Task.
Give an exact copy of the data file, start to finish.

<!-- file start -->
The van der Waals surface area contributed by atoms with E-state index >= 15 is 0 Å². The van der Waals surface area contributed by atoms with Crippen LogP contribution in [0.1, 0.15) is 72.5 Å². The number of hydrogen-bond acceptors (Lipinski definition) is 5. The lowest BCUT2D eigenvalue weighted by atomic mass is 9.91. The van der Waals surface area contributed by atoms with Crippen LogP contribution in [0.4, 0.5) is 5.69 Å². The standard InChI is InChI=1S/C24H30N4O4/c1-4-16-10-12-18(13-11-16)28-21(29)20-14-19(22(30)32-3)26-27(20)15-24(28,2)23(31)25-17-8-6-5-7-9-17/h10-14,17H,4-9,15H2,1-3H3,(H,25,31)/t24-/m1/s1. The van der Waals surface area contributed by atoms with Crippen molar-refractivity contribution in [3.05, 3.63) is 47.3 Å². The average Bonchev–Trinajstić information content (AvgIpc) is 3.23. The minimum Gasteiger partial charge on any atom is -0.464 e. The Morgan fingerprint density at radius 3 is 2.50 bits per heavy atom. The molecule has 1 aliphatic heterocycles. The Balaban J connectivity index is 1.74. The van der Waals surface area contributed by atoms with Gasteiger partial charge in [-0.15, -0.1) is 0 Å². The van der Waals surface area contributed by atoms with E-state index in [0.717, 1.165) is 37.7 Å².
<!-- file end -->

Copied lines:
The van der Waals surface area contributed by atoms with E-state index >= 15 is 0 Å². The van der Waals surface area contributed by atoms with Crippen LogP contribution in [0.1, 0.15) is 72.5 Å². The number of hydrogen-bond acceptors (Lipinski definition) is 5. The lowest BCUT2D eigenvalue weighted by atomic mass is 9.91. The van der Waals surface area contributed by atoms with Crippen LogP contribution in [0.4, 0.5) is 5.69 Å². The standard InChI is InChI=1S/C24H30N4O4/c1-4-16-10-12-18(13-11-16)28-21(29)20-14-19(22(30)32-3)26-27(20)15-24(28,2)23(31)25-17-8-6-5-7-9-17/h10-14,17H,4-9,15H2,1-3H3,(H,25,31)/t24-/m1/s1. The van der Waals surface area contributed by atoms with Crippen molar-refractivity contribution in [3.05, 3.63) is 47.3 Å². The average Bonchev–Trinajstić information content (AvgIpc) is 3.23. The minimum Gasteiger partial charge on any atom is -0.464 e. The Morgan fingerprint density at radius 3 is 2.50 bits per heavy atom. The molecule has 1 aliphatic heterocycles. The Balaban J connectivity index is 1.74. The van der Waals surface area contributed by atoms with Gasteiger partial charge in [-0.15, -0.1) is 0 Å². The van der Waals surface area contributed by atoms with E-state index in [0.717, 1.165) is 37.7 Å².